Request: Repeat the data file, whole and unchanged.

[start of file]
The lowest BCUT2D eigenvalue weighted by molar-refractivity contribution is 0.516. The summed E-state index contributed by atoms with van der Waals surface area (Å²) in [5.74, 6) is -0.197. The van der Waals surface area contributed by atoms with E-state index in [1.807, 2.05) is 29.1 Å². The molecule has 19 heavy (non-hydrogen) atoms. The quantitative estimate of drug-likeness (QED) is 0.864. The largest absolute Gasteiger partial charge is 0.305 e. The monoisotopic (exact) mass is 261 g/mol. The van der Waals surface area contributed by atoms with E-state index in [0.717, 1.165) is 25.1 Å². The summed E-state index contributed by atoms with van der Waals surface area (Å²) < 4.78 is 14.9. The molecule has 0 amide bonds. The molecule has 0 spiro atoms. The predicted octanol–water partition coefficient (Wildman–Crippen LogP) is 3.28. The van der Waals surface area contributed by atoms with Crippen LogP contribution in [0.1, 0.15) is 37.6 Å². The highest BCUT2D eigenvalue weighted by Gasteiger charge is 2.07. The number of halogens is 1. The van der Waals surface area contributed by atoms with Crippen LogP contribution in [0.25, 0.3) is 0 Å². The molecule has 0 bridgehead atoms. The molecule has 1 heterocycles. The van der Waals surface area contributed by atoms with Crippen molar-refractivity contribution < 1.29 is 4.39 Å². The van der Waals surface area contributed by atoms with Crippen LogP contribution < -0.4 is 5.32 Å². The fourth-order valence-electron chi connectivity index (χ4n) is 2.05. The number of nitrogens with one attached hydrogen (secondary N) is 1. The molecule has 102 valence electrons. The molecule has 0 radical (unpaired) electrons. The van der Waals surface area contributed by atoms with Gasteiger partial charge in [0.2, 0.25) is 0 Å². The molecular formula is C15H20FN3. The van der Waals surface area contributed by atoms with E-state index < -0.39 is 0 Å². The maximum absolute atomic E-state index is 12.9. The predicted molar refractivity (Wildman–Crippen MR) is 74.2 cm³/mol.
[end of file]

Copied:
The lowest BCUT2D eigenvalue weighted by molar-refractivity contribution is 0.516. The summed E-state index contributed by atoms with van der Waals surface area (Å²) in [5.74, 6) is -0.197. The van der Waals surface area contributed by atoms with E-state index in [1.807, 2.05) is 29.1 Å². The molecule has 19 heavy (non-hydrogen) atoms. The quantitative estimate of drug-likeness (QED) is 0.864. The largest absolute Gasteiger partial charge is 0.305 e. The monoisotopic (exact) mass is 261 g/mol. The van der Waals surface area contributed by atoms with E-state index in [0.717, 1.165) is 25.1 Å². The summed E-state index contributed by atoms with van der Waals surface area (Å²) < 4.78 is 14.9. The molecule has 0 amide bonds. The molecule has 0 spiro atoms. The predicted octanol–water partition coefficient (Wildman–Crippen LogP) is 3.28. The van der Waals surface area contributed by atoms with Crippen LogP contribution in [0.1, 0.15) is 37.6 Å². The highest BCUT2D eigenvalue weighted by Gasteiger charge is 2.07. The number of halogens is 1. The van der Waals surface area contributed by atoms with Crippen LogP contribution in [0.25, 0.3) is 0 Å². The molecule has 0 bridgehead atoms. The molecule has 1 heterocycles. The van der Waals surface area contributed by atoms with Crippen molar-refractivity contribution < 1.29 is 4.39 Å². The van der Waals surface area contributed by atoms with Crippen LogP contribution < -0.4 is 5.32 Å². The fourth-order valence-electron chi connectivity index (χ4n) is 2.05. The number of nitrogens with one attached hydrogen (secondary N) is 1. The molecule has 102 valence electrons. The molecule has 0 radical (unpaired) electrons. The van der Waals surface area contributed by atoms with Gasteiger partial charge in [0.2, 0.25) is 0 Å². The molecular formula is C15H20FN3. The van der Waals surface area contributed by atoms with E-state index < -0.39 is 0 Å². The maximum absolute atomic E-state index is 12.9. The predicted molar refractivity (Wildman–Crippen MR) is 74.2 cm³/mol.